Affecting over 50% of pregnant women, morning sickness is thought to be a defence mechanism that protects the baby against potential toxins eaten by the mother.
 
The baby will not yet have developed its own defence mechanisms against toxins, and even a tiny amount can be harmful. Therefore, the baby relies on the mother to protect it.
 
Morning sickness makes a woman feel nauseous when exposed to the smell or taste of foods that may contain toxins which could harm the baby, even though they may be harmless to her. There are various theories as to what directly causes the nausea and vomiting, and these include:
  • Low blood sugar, which is caused by the baby draining resources from the mother.
  • An increase in the hormone progesterone, which as well as relaxing the muscles of the womb can also relax the stomach and intestinal muscles, causing reflux.
  • An increased sensitivity to smells, which overstimulates the normal nausea triggers.
  • An increase in the hormone oestrogen (although the levels of oestrogen do not appear to differ significantly between those who do and do not experience morning sickness).
  • An increase in bilirubin levels due to raised liver enzymes during pregnancy (although the levels of bilirubin do not appear to differ significantly between those who do and do not experience morning sickness).
The symptoms of morning sickness are feeling nauseous as well as actually vomiting. This often occurs in the morning and reduces over the course of the day. However, despite its name, it can occur at any time of the day. The symptoms usually stop around the twelfth week of pregnancy.
 
 
Top tips for helping to manage morning sickness include:
  • Keep your blood sugar stable: to keep the blood sugar balanced and help prevent blood sugar lows which can lead to nausea, it is important to eat little and often (every two-and-a-half to three hours), including a small snack between meals. All meals and snacks should include a small amount of protein. Include healthy sources of protein, such as oily fish, pulses, nuts, seeds, avocados, eggs and natural soya products (e.g. tofu, tempeh, miso). Examples of healthy snacks include an oatcake with hummus or nut butter, a piece of fruit with six nuts or a small handful of seeds, half an avocado, carrot sticks with hummus or a small natural yoghurt with some seeds.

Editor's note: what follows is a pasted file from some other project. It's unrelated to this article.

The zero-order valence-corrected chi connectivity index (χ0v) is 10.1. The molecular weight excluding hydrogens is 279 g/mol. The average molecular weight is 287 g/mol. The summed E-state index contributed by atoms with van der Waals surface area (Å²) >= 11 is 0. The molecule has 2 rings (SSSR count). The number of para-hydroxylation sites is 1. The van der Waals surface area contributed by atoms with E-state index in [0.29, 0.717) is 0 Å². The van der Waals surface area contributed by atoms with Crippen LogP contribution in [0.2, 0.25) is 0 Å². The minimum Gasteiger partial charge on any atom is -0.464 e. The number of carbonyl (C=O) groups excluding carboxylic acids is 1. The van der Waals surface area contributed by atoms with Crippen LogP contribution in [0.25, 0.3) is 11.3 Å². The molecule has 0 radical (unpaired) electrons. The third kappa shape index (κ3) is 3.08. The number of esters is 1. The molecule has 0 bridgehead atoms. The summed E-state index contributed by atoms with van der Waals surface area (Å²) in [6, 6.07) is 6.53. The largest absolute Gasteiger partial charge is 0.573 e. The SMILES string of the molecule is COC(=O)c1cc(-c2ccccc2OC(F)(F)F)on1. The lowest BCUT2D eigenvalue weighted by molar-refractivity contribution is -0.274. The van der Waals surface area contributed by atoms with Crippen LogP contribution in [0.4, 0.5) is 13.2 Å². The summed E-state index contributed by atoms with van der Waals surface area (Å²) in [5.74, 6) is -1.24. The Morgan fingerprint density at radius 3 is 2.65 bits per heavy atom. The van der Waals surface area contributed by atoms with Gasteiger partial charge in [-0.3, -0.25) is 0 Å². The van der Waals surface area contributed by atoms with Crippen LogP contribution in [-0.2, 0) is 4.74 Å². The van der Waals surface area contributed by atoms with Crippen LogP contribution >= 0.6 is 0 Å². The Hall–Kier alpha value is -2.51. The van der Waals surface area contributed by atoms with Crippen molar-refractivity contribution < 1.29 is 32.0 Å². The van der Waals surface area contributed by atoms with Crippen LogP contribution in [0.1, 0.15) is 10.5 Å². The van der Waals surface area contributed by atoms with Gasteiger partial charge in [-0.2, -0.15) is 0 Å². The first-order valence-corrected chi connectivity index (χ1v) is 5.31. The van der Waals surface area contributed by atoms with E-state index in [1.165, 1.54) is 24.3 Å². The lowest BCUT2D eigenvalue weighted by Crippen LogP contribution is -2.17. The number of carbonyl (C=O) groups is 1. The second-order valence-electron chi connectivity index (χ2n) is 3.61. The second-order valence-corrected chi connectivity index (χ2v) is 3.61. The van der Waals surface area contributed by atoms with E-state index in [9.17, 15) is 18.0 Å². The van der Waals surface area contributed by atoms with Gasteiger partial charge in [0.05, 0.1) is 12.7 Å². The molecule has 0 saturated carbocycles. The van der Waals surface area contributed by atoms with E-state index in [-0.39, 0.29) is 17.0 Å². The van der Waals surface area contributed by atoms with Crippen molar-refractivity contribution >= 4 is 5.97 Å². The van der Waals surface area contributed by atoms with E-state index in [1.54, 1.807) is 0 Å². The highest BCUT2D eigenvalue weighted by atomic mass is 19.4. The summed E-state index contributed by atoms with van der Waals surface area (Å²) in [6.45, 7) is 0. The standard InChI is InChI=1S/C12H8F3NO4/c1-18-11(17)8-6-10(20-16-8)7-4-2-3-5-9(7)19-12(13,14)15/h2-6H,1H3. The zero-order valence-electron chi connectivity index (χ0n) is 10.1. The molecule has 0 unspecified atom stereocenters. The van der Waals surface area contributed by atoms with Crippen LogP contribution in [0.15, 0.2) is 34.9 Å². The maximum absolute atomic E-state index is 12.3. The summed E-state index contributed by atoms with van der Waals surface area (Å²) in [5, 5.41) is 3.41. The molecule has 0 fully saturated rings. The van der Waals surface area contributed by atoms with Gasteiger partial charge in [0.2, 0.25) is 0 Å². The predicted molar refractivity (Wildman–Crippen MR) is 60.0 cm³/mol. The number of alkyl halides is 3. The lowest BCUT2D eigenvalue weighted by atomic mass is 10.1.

• Help your hormones: it is also important to help maintain good hormone balance by including oily fish, nuts, seeds, avocados and cold-pressed seed oils for essential fats. These good fats are also very important for the development of your baby’s brain and nervous system. Also, include phytoestrogen-rich foods, which are hormone balancing. These include vegetables, fruit, pulses (e.g. lentils, beans, chickpeas) and natural soya products.
  • Down with the baddies: to avoid fluctuations in blood sugar, it is advisable to avoid added sugar and sugary foods, caffeine, refined (white) carbohydrates and, obviously, alcohol. For hormone balance and to reduce your intake of animal hormones, keep animal products, such as dairy to a minimum. Avoid foods that are high in saturated fats (e.g. meat, cheese, butter, cream, crisps, chips, fast foods) as these take longer to digest.
  • Think nutrients: drink plenty of water and/or herbal teas to replenish fluids lost through vomiting. Ensure your diet contains plenty of fresh fruit and vegetables in a range of different colours, as this helps you to obtain different nutrients. Always choose wholegrains instead of refined carbohydrates, as the latter lack nutrients removed during the refining process. Also, consider a good quality antenatal supplement, such as NHP Antenatal Support, especially if you are vomiting regularly.
  • A natural remedy: ginger is a well-known natural antiemetic (anti-nausea). Try a slice of fresh ginger in hot water to help relieve nausea.
Hopefully, these tips help to ease the discomfort of morning sickness. For more top tips and ideas on addressing hormonal issues the natural way, log onto our website at www.glenvillenutrition.ie, or contact us on (01) 402 0777.
Nutritional Therapist

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